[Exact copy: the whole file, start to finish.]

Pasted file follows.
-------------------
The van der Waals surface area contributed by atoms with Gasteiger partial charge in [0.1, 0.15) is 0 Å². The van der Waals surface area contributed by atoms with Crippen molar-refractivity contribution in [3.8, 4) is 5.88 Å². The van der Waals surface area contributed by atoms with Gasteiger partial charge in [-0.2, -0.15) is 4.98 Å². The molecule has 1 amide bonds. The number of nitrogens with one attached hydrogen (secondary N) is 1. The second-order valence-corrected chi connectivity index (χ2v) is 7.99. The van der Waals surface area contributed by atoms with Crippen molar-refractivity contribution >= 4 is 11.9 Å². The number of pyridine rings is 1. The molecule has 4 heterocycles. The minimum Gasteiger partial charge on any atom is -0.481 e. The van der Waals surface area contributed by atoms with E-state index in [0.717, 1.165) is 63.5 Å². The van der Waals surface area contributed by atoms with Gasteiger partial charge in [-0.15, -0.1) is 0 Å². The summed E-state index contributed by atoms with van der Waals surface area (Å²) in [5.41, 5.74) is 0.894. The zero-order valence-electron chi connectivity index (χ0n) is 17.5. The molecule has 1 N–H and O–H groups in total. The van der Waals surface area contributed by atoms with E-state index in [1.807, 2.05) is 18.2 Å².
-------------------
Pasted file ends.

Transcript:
The van der Waals surface area contributed by atoms with Gasteiger partial charge in [0.1, 0.15) is 0 Å². The van der Waals surface area contributed by atoms with Crippen molar-refractivity contribution in [3.8, 4) is 5.88 Å². The van der Waals surface area contributed by atoms with Gasteiger partial charge in [-0.2, -0.15) is 4.98 Å². The molecule has 1 amide bonds. The number of nitrogens with one attached hydrogen (secondary N) is 1. The second-order valence-corrected chi connectivity index (χ2v) is 7.99. The van der Waals surface area contributed by atoms with Crippen molar-refractivity contribution >= 4 is 11.9 Å². The number of pyridine rings is 1. The molecule has 4 heterocycles. The minimum Gasteiger partial charge on any atom is -0.481 e. The van der Waals surface area contributed by atoms with E-state index in [0.717, 1.165) is 63.5 Å². The van der Waals surface area contributed by atoms with Gasteiger partial charge in [-0.15, -0.1) is 0 Å². The summed E-state index contributed by atoms with van der Waals surface area (Å²) in [5.41, 5.74) is 0.894. The zero-order valence-electron chi connectivity index (χ0n) is 17.5. The molecule has 1 N–H and O–H groups in total. The van der Waals surface area contributed by atoms with E-state index in [1.807, 2.05) is 18.2 Å².